Take some preventative measures which may help you if your pet (Dog or Cat) ends up missing or lost. The following Lost Pet Prevention suggestions may be of help to you or your pet sitter in finding your lost pet:
For you, your pet sitter and your pets sake make sure your pet wears some form of identification. You might want to permanently identify him by having him tattooed or having a special microchip identification device implanted underneath his skin. Your pet is then automatically registered with an identification service.
- Information on Microchip
- AVID chips in California: (714) 371-7505; nationwide (800) 336-AVID or (800) 434-2843.
- Destron Fearing: Destron chips are marketed by Schering-Plough Animal Health and the database is maintained by the American Kennel Club: (800) 252-7894.
- IdentIchip in Scottsdale, AZ: (800) 926-1313 (uses AVID and Destron chips). (National and International Registries provide programs for breeders, shelters, and vets.)
- InfoPet in Pennsylvania: (612) 890-2080 or (800) 463-6738 (uses Trovan chips) and is endorsed by American Society for Prevention of Cruelty to Animals (ASPCA).
- Home AgainTM, microchip registry in conjunction with the AKC (for both purebred and mixed breed dogs): (800) 252-7894 or email@example.com
- Information on Tattoos Pet Registry
- National Dog Registry (NDR) New York: (800) 637-3647 / (800) NDR-DOGS. Usually, people register their social security number with the NDR. However, they will register any number.
- Tattoo-A-Pet is a National Registry: (800) 828-8667
- U.S. Found Maryland: (410) 557-7332
- The American Kennel Club (AKC) will help locate the owner if the dog is tattooed with the AKC number: (800) 252-7894. An AKC tattoo normally has two letters, then 6 digits and a two digit trailer, e.g., HM 010101-01 or HM 010101/01 or HM 01010101.
- ID Pet: (800) 243-9147 or (203) 327-3157. ID pet numbers normally begin with an “X”
- National Greyhound Association (NGA) is the registry for racing greyhounds: (913) 263-4660. Racing greyhounds are always identified by tattoos in both ears. The right ear tattoo is a two or three digit number followed by a letter. The month of birth is indicated by the first one or two digits, the year of birth within the decade by the last digit. The letter is the individual identification within the litter. The left ear tattoo is a five digit number which is the hound’s litter number. For example, the right ear may read 123E, and the left ear may read 45678.
- Canadian Kennel Club (CKC): (416) 675-5511. Dogs bred in Canada and registered with the Canadian Kennel Club are generally tattooed in one ear or the flank. The tattoo is made up of three parts. First is a three character letter-number sequence which is the identification code of the breeder. This is followed by a number which is generated sequentially and refers to the number of dogs the breeder has registered that year, this is followed by a letter representing the year the dog was born. These letters are determined by CKC and some letters are not used. The most significant part is the initial, three character letter-number sequence. This identifies the breeder. An example of a CKC number: 7MR 1 C.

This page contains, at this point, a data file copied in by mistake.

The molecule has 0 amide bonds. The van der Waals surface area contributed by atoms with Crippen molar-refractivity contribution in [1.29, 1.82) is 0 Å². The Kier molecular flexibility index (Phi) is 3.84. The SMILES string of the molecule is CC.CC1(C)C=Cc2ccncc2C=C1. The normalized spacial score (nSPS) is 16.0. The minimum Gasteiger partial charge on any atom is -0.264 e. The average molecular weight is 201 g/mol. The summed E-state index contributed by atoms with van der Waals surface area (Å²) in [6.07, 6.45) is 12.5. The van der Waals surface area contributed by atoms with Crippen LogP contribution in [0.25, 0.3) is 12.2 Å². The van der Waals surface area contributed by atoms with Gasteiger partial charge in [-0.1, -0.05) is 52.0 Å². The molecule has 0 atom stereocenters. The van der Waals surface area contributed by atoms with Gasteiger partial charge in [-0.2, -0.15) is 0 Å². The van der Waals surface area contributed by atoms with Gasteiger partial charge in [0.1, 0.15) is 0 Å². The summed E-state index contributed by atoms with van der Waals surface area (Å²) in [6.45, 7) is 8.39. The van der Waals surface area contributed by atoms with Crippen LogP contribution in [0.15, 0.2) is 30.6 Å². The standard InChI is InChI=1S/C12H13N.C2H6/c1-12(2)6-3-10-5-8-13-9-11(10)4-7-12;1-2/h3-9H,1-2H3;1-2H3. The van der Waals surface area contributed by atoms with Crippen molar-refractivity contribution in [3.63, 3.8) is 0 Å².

- Information on Pet ID Tags
- Collars and tags are a reliable way to identify your pet should they become lost. Make sure your dog or cat always wears a collar with a current identification tag. Pet supply catalogs and stores, veterinary offices, and animal shelters often have forms to order ID tags. The tag should include:
- Pet’s name
- Owner’s name and address
- Telephone numbers (day and evening)
- Medical problem requiring medication
- Veterinarian’s name and number
- Current Rabies vaccination information
- Reward offer should pet become lost
- If your dog is microchipped, which experts recommend, you should attach a second tag to your pet’s collar that lists the microchip company’s name and phone number.
- Information on Microchip versus Tattoos
Be sure to license your pet . Shelters hold licensed pets a few days longer than unlicensed ones.
How to Find Your Lost Pet. Keep your pet current on his rabies vaccines, and keep his rabies certificate on file with his license number and a complete description and photograph.
- Begin searching immediately all areas of your house, yard, and your neighborhood–several blocks in all directions.
- If your pet is not found immediately, begin making posters which include your pet’s picture, a complete description, and your phone numbers at home and work.
- Click here is how to make your lost pet (Dogs, Cats) flyer.
- Lost A Pet Visit the surrounding animal shelters. A personal visit is better than a phone call.
- Click here to find your local animal shelter. Animal Shelters
- Place a classified ad in the local paper in the Lost and Found section.
- Click here to place a classified ad for lost Pets. Lost Pets (Dogs or Cats)
Remember, a lost pet can wander the streets for weeks or months, so continue searching in the neighborhood, in the paper, and at shelters.
When your pet is found at a shelter, you must provide proof of ownership, license number, rabies certificate, photograph or description, and AKC papers (if available). You will be required to renew expired licenses or rabies certificates. You will also have to pay impound and boarding fees.
If you or your pet sitter are still looking for your lost pet, do not give up hope. Often people will keep a stray for weeks in hope of finding the owner, so your reunion with your pet may happen when you least expect it.Please share and comment! Thank you, Debbie June Rickman Laughlin
FYI: Did you know you can hire a Lost Cat Finder?
Pet detectives get dozens of requests of “Help me find my pet” every day.
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